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A diagram of dental implant at Periodontal Associates. Dental implants are a highly effective solution for lost teeth. Crowns mimic natural teeth in their form and function and titanium posts bond with and stimulate your jaw bone, allowing the implants to act just like a natural tooth would.

Unfortunately, implants can occasionally fail, and if this happens we will need you to come in so we can repair or replace them.

The Structure of an Implant


Most dental implants are made of a titanium post that is embedded in the jaw bone, a ceramic crown that acts as a replacement tooth and an abutment that connects the post and the crown. If one of these parts loosens or breaks, all three can become compromised.

Titanium is usually chosen for implants because it bonds with the jaw bone in a process known as osseointegration. If this process doesn't occur properly then you'll end up with an implant that isn't firmly in place. This will lead to problems later on.

Signs that an Implant May Fail


If the bone doesn't grow around the implant in the right way, mobility is often the primary signal that the implant may fail. This mobility is often very slight at first and usually only a dentist can see it, but as time goes on an implant that hasn't integrated properly can shift when you chew or speak. Implants that have failed completely with frequently.

Other warnings signs of impending failure include pain, inflammation, and infection, but these do not always occur. If Dr. Eshraghi notices that your implant is moving, he may conduct an x-ray to make sure the bone is growing. If the implant is failing, the x-ray may reveal considerable bone loss around the metal area.

Repair and Replacement


In cases where the implant crown becomes cracked or detached, it is an easy matter for us to attach a new, or make any other repairs if necessary. However, if the damage to the implant is too severe, we will need to remove and replace it.

It is easy for us to remove a failed dental implant, but we will need to use a local anesthetic for this procedure. Once the implant is removed Dr. Eshraghi will carefully clean the area. Then we can begin the process of inserting a new implant, making careful note of what went wrong the first time. If there is enough healthy bone in the same area, we won't need a bone graft.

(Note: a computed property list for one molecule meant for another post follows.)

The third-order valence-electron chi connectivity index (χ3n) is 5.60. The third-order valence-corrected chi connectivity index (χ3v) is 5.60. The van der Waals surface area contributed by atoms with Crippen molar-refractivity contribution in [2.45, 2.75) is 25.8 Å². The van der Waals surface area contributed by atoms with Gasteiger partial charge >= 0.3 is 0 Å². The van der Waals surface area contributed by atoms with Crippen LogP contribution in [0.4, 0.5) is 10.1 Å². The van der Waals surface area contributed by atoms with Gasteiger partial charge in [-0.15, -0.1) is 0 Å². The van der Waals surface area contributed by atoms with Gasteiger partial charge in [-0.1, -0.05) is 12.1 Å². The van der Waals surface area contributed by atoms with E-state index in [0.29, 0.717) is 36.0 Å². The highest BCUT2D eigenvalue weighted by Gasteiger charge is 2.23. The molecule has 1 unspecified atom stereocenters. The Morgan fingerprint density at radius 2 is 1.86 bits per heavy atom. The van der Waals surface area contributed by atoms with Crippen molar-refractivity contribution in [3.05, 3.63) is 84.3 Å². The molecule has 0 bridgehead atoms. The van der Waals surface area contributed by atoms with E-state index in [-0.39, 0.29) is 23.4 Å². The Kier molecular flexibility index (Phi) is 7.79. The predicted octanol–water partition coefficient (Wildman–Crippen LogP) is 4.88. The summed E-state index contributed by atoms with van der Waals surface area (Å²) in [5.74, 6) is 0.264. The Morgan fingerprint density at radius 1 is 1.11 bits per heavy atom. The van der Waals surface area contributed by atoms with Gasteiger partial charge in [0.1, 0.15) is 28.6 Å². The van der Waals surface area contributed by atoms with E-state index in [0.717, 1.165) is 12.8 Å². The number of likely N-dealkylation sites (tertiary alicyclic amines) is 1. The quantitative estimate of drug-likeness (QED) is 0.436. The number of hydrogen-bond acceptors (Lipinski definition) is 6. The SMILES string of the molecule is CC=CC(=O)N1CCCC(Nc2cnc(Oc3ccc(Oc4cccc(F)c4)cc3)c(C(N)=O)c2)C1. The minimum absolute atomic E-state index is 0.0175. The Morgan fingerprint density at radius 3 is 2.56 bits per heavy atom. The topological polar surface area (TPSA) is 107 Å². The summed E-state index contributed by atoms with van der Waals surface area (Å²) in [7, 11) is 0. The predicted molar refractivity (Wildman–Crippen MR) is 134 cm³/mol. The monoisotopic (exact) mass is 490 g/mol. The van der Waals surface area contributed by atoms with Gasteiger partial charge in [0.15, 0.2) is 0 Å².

However, in cases of significant bone loss, we may need to place a bone graft to improve the site of the removed implant before placing a new one. Once the bone graft is complete, your mouth may need several months to heal before we can put in a new implant. During the healing period, Dr. Eshraghi may ask you to quit smoking, postpone cancer treatment or make other lifestyle adjustments that will reduce the risk of the next implant failing as well.

Always remember to take good care of your implants by brushing and flossing daily. Also take care to eat a balanced diet and abstain from using your teeth as tools, as this can chip them. If you experience any problems with your implants, contact us right away.

If you have any other questions or concerns, please give us a call at (971) 317-8414.

Gum Grafts Are Common Dental Procedures


Posted on 11/30/2019 by Periodontal Associates
Gum Grafts Are Common Dental ProceduresIf your gums have receded too much, there may be only one solution: gum grafts. Generally, receding gums are caused by gum disease and other conditions that damage your gums, teeth, and jaw.

If caught early, these conditions can usually be reversed without too many problems, but if you don't deal with them quickly enough, it may require surgery.

Gum grafting is a very common dental procedure that is often done for those with periodontal disease that has advanced to the point that changing dental habits isn't enough.

What Is Gum Grafting?


Gum grafts require removing some tissue from one part of the mouth and grafting it onto the injured gums. There are three different types of gum grafts. The most common procedure, connective-tissue gum grafts, removes a small bit of tissue from the roof of the mouth and attaches it to the gums so that it covers the exposed roots of teeth.

Another option is free gingival gum grafts. Here, the tissue is removed from your palate rather than the top of your mouth. The third option, pedicle grafts, uses healthy tissue next to the tooth or damaged area.

Which Is Best for You?


The type of gum graft you need depends on how extensive the damaged area is and the overall health of your mouth. We will do a very detailed examination of your mouth before suggesting a type of gum graft. We want to make certain the graft is successful and doesn't create any potential issues.

Why Do You Need a Gum Graft?


You can benefit from having a gum graft in a number of different ways. First, it will stop bone loss and gum recession. Second, it protects the roots of your teeth. These roots may have been exposed as your gums receded, making them more at-risk for cavities and decay. Finally, gum grafts will make your gumline look more even, giving your mouth a cleaner, healthier appearance.

Want to know more about gum grafts? Give us a call today.
Periodontal Associates in Beaverton, OR

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